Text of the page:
What Is a Teacup Pig?
So, I saw the reference to Teacup Pig online the other day, and thought—what the? Is it obvious I don’t keep up with Paris Hilton’s choice of pets? Today’s miniature pigs, also known as micro pigs, pocket pigs, and teacup pigs are a trend started in the 1960’s. At that time, pigs of 150–200 pounds were sent to zoos and were used for medical research on toxicology, pharmacology, aging, etc. These small pigs were easier to work with than the larger farm pigs.
Today, many animal protection organizations and pig breeders say there is no such thing as a miniature pig, however there are breeders selling piglets called miniature pigs in North America and in the United Kingdom.
Since there is no established breed of “teacup pig”, you have no way of knowing whether the piglet you receive will stay small! If you do meet with a breeder, ask to see the pig’s parents and grandparents to gauge their size. Know too, though, that pigs can breed before they have reached their full size, so this is still no guarantee. Bad breeders have also been known to recommend a diet that starves the animal to keep it from growing. Also, unless you’re drinking your tea out of a 55 gallon drum, it’s good to remember even the smallest don’t stay teacup sized forever. The term really just alludes to the fact that they never get as large as the breeds that weigh up to 1000 lbs.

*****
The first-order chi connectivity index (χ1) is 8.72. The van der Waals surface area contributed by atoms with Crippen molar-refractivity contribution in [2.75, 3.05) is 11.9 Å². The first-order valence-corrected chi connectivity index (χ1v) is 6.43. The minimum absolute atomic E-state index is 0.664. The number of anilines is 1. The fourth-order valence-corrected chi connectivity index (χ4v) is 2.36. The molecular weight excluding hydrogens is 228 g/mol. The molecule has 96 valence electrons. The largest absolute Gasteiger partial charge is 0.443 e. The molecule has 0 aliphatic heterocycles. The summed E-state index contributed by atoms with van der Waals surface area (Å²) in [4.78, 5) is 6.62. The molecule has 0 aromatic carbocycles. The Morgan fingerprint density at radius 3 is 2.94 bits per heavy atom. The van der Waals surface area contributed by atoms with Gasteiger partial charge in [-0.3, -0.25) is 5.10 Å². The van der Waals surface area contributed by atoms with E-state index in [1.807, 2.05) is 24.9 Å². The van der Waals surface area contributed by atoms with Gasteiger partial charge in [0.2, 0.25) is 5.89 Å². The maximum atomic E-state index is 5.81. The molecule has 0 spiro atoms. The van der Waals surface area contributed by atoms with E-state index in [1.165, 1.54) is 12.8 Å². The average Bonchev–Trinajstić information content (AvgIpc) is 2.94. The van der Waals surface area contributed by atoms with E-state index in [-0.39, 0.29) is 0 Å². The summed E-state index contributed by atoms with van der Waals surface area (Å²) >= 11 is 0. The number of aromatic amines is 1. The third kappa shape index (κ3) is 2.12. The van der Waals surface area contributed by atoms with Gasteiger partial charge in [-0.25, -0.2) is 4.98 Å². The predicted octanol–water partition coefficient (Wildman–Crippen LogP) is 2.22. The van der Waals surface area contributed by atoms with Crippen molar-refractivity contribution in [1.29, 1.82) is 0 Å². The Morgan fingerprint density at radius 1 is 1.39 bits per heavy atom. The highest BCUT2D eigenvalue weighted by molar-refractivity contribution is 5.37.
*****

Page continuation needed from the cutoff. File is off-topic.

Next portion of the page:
There are many organizations set up to find new homes for pet pigs which have grown too large or unruly. In 2009, pig sanctuaries took in more than 300,000 surrendered pigs, and they are often put down.
Things To Know If Your Heart is Set On A Teacup Pig:
They’re not legal everywhere. So you need to do the research about where you live. Their lifespan is 15-20 years, which is more than most dogs and cats. They cost around $1,000 from a breeder—a rare rescue animal, this! And getting them fixed requires a specialist. Yes, you do have to get them fixed. Males become aggressive upon sexual maturity, smell bad and can become destructive. They can be litterbox trained, but will never be as neat an animal as a cat—they’re just not. They also like to play in water and roll in mud—so if you’re not Paris Hilton and don’t have someone to clean off your pig—get ready with the towels.
On the bright side, pigs are super smart pets, though, and can be trained to do most things a dog can. They also need regular walks, just like a dog. And how cute is this? They lurve their blankies!
Would you like more info on rescuing a teacup pig? Here’s a list of rescues.
Joy Jones is a syndicated columnist living with her husband Dave in Anderson, Ohio. When not working on Your Pet Space, she writes a metaphysical column called The Midwestern Buddhist as well as urban fantasy and humor. You can e-mail her at firstname.lastname@example.org as well as follow her on Facebook or Twitter.